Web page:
The RAF Pumas had a similar issue. when they were operating in Belize, due to the humidity the underfloor structure would literally melt away. This was because the moisture could get in, but the frames couldn’t dry out. The moisture would then attack fretting damage. When the aircraft came back for servicing a lot of the frames had to be replaced.

      Apart from the Russian Alpha attack submarines has any other ship been made of titanium? I know cost for cost it is quite a bit more expensive, plus you have to use special Tig techniques to weld it together, but as a metal its hard to beat.

    • Hi Gunbuster
      Apologies on use of terminology, aluminium as you state has a lower melt and faster conductive rate – however if aluminium is to be used it must be used for something other than to save weight (not for ladders etc) and as you say not the hull.

  22. I wonder if PierreLM knows that in order for the Naval Rafales to get sufficient deck time and training that they cross deck with USN Carriers? If not for this, the French Navy Carrier would be “toothless.”

    With the way operational costs are, no country’s Armed Forces are totally independent. Both the French Navy and British F-35B personnel train with the USN, which currently has the largest carrier fleet, to gain experience to take back to their own services.

      • Yes, they’re coastal class though classed as a corvette because they’re supposed to be quite seaworthy. 8 NSM each times 6 = 48 NSM, pretty good for coastal defence. Nick out of a Fjord, fire a couple, nick back into cover. Could be cool to have an auxiliary capable of carrying 2 of them lengthways, kind of like a RORO, for taking to another war zone.

        • Like a mother ship. I like the sound of that.
          So whats the catch?
          Has this approach ever been explored?
          Only thing I can think of remotely like that is SD Victoria carrying FIC for SBS training, and maybe more.

          • Not that I know of. The Glen Sannox built at Fergusons on the Clyde, ferry on the Ullapool to Stornoway run cost about £50 million, length 102 metres, beam 17m compared to the Skjold 47m x 13.5m. Perhaps more fuel, some CIWS and some air defence, dual purpose troop carrier. The upper masts of the Skjold might need to be hinged all the same! Could have two mother ships for £100 million, make it £200 million after being RN-ised. 8 Skjolds, total cost £1 billion for effectively a brand new capability.

  23. Someone makes a fair point further up about costs of extra designs. How much of the cost of the T26 is the specialist ASW gear? Would the RN still be able to hit the £250million mark with a de-specialised T26 hull?

    • Hi
      No is the simple answer. Ship has been designed from the outset as ASW, it will be as a surface ASW platform far and away superior to anything else in its class. Ripping out the sonar sets would still leave the platform and all the other systems that go to make a warship. This is one of the reasons why a cheaper hullform (T31e) was born in the first place.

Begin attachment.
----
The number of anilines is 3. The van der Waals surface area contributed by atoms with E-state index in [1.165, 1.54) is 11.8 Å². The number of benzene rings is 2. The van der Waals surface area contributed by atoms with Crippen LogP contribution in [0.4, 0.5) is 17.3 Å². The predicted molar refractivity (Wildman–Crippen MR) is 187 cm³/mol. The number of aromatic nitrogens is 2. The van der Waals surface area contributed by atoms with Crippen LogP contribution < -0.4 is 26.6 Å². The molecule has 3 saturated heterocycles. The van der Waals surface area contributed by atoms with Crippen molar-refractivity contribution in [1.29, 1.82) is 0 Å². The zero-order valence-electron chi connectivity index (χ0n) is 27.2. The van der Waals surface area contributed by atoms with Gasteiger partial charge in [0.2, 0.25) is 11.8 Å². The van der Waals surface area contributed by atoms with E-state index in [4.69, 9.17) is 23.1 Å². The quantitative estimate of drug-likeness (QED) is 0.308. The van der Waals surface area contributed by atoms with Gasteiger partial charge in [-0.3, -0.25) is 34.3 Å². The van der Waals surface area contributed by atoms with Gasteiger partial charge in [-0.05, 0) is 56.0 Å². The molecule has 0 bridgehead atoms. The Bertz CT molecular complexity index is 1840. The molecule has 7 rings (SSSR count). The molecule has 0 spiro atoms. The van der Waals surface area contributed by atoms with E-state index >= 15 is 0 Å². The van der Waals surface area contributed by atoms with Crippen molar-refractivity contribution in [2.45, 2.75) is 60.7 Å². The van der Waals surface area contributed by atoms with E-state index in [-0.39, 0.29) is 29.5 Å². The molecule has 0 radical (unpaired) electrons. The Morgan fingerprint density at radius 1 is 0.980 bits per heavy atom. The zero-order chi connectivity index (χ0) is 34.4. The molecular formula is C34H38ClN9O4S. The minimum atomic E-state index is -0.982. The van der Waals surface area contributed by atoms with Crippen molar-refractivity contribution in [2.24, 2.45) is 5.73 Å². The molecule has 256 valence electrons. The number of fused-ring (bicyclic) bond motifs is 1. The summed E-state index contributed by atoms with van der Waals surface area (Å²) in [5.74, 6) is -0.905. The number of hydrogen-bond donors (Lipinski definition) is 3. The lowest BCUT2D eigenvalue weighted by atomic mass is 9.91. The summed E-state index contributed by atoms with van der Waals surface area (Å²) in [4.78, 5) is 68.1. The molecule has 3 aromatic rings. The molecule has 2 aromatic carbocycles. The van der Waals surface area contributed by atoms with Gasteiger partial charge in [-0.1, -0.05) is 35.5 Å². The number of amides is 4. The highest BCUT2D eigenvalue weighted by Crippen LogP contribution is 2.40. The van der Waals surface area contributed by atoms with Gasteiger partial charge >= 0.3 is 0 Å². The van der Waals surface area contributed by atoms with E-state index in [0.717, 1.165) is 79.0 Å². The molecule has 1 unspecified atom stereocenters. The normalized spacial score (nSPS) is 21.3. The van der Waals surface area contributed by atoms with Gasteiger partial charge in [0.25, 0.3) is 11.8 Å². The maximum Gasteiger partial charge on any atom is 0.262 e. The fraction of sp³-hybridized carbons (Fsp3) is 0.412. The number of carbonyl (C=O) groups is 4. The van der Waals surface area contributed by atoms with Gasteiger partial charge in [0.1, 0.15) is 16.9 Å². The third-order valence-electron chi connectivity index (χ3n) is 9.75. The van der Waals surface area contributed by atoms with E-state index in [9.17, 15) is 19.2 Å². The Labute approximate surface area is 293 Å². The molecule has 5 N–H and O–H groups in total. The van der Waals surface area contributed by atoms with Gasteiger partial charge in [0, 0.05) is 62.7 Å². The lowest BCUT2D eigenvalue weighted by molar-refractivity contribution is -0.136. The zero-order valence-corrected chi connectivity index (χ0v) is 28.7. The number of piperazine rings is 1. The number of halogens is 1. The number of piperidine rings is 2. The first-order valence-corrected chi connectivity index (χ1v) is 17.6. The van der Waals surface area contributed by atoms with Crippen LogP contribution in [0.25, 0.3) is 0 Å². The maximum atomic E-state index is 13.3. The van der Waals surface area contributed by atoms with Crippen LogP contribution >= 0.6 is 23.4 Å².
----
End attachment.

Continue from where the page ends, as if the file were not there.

With the 26 we do what we do best, design and build a superb platform that we probably won’t be able to fully arm and as shown be so expensive that we price it out of the market.
      Canada and Australia will have to decide pretty soon, do hey want the best or do they want what they can afford.

  24. I think this article misses the point of what Type 31e is for, which is to have a cheaper grey hull than Type 26 so that overall fleet numbers can be maintained and 5 “GP Type 23s” can be replaced like for like. Now I have problems with the RN’s thought process here but I think Alex Matthews goes in the wrong direction chasing a requirement does not exist in pursuing a vessels which does not address capability or capacity gaps which need filling. ASW, AAW and adequate numbers to maintain a reasonable global maritime security presence are the driving factors in shaping the frigate/destroyer force. Alex Mathew’s proposes a Corvette killer, we have submarines and in the future air launched weapons to kill corvettes, there is no need to have an entire warship type dedicated to the role. Alex Matthews also seems to miss, as in fairness to a great many, that the capabilities of a single ship matter less than the aggregate of capabilities across the fleet. Alex Matthews also has some odd ideas about the placement of weapon mounts aviation when a design could easily work in both by having them either offset from the centreline or at different height/decks. I’d also say that given steel is cheap and air is free limiting the size of the hangar is rather foolish, you may only ever carry a Wildcat, or even something less capable the a Dauphin but if you build a box big enough for Merlin and the day comes when the only available helicopter is a Merlin you are still good to go.

  25. This article reminds me the term “torpedoboat destroyer” for some reason 🙂 Here “destroyer” stays but “corvette” replaces “torpedoboat.”

  26. I don’t think we should be putting escorts out there without across the board ablilities. In a large navy there might be other vessels to cover, but in such a small navy as ours now is, we need a full basic GP capability with specialist extras. In war you can face any threat, even very inconveniently. Playing around with spin saying a vessel is just an OPV/corvette/light frigate/police/low threat etc doesn’t change what the enemy sends in its way one jot. The crew & asset needs to stand reasonable chance. Type 31 seems way too big a vessel to fit a corvette designation.
    We need to step up as a nation to pay for the forces needed to protect us. We did it throughout the cold war.